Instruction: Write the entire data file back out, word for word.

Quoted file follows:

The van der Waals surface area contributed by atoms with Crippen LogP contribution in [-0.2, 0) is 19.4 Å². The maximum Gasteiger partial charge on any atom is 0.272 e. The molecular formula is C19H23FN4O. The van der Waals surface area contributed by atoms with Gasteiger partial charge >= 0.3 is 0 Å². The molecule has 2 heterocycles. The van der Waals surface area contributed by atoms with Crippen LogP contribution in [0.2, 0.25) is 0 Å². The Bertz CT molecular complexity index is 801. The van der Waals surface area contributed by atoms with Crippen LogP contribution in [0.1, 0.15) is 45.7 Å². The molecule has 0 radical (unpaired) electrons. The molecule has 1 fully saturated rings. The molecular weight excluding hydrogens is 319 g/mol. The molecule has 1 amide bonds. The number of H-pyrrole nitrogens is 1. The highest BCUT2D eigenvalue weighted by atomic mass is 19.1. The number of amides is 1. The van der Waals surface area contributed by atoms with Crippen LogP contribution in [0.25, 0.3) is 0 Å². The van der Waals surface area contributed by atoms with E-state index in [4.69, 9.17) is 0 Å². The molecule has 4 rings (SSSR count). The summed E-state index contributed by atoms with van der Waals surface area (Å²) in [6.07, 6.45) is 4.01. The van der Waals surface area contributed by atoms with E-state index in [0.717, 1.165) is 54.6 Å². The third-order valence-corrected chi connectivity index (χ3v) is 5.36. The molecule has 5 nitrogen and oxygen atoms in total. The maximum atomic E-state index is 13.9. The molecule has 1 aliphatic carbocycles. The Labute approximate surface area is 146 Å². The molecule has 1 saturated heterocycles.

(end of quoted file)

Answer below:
The van der Waals surface area contributed by atoms with Crippen LogP contribution in [-0.2, 0) is 19.4 Å². The maximum Gasteiger partial charge on any atom is 0.272 e. The molecular formula is C19H23FN4O. The van der Waals surface area contributed by atoms with Gasteiger partial charge >= 0.3 is 0 Å². The molecule has 2 heterocycles. The van der Waals surface area contributed by atoms with Crippen LogP contribution in [0.2, 0.25) is 0 Å². The Bertz CT molecular complexity index is 801. The van der Waals surface area contributed by atoms with Crippen LogP contribution in [0.1, 0.15) is 45.7 Å². The molecule has 0 radical (unpaired) electrons. The molecule has 1 fully saturated rings. The molecular weight excluding hydrogens is 319 g/mol. The molecule has 1 amide bonds. The number of H-pyrrole nitrogens is 1. The highest BCUT2D eigenvalue weighted by atomic mass is 19.1. The number of amides is 1. The van der Waals surface area contributed by atoms with Crippen LogP contribution in [0.25, 0.3) is 0 Å². The van der Waals surface area contributed by atoms with E-state index in [4.69, 9.17) is 0 Å². The molecule has 4 rings (SSSR count). The summed E-state index contributed by atoms with van der Waals surface area (Å²) in [6.07, 6.45) is 4.01. The van der Waals surface area contributed by atoms with E-state index in [0.717, 1.165) is 54.6 Å². The third-order valence-corrected chi connectivity index (χ3v) is 5.36. The molecule has 5 nitrogen and oxygen atoms in total. The maximum atomic E-state index is 13.9. The molecule has 1 aliphatic carbocycles. The Labute approximate surface area is 146 Å². The molecule has 1 saturated heterocycles.